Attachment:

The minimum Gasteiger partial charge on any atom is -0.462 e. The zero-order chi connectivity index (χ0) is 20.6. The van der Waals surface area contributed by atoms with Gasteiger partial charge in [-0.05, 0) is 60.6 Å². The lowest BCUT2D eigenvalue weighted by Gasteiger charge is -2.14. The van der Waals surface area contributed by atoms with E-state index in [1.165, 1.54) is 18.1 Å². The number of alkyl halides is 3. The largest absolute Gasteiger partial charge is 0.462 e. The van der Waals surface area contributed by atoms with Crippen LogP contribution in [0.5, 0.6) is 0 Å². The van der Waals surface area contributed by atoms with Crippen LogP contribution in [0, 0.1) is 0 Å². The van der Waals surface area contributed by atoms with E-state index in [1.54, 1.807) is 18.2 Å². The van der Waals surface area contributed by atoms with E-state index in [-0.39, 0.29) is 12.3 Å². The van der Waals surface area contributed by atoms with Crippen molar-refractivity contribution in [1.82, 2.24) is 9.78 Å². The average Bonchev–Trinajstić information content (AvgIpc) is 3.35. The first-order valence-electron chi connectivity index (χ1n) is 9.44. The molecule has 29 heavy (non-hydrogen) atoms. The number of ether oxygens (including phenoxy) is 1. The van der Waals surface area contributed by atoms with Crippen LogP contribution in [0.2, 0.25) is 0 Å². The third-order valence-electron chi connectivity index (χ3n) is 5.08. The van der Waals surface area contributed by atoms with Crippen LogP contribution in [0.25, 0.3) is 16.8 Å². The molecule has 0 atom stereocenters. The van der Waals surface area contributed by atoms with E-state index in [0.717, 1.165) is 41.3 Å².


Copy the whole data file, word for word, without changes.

The minimum Gasteiger partial charge on any atom is -0.462 e. The zero-order chi connectivity index (χ0) is 20.6. The van der Waals surface area contributed by atoms with Gasteiger partial charge in [-0.05, 0) is 60.6 Å². The lowest BCUT2D eigenvalue weighted by Gasteiger charge is -2.14. The van der Waals surface area contributed by atoms with E-state index in [1.165, 1.54) is 18.1 Å². The number of alkyl halides is 3. The largest absolute Gasteiger partial charge is 0.462 e. The van der Waals surface area contributed by atoms with Crippen LogP contribution in [0.5, 0.6) is 0 Å². The van der Waals surface area contributed by atoms with Crippen LogP contribution in [0, 0.1) is 0 Å². The van der Waals surface area contributed by atoms with E-state index in [1.54, 1.807) is 18.2 Å². The van der Waals surface area contributed by atoms with E-state index in [-0.39, 0.29) is 12.3 Å². The van der Waals surface area contributed by atoms with Crippen molar-refractivity contribution in [1.82, 2.24) is 9.78 Å². The average Bonchev–Trinajstić information content (AvgIpc) is 3.35. The first-order valence-electron chi connectivity index (χ1n) is 9.44. The molecule has 29 heavy (non-hydrogen) atoms. The number of ether oxygens (including phenoxy) is 1. The van der Waals surface area contributed by atoms with Crippen LogP contribution in [0.2, 0.25) is 0 Å². The third-order valence-electron chi connectivity index (χ3n) is 5.08. The van der Waals surface area contributed by atoms with Crippen LogP contribution in [0.25, 0.3) is 16.8 Å². The molecule has 0 atom stereocenters. The van der Waals surface area contributed by atoms with E-state index in [0.717, 1.165) is 41.3 Å².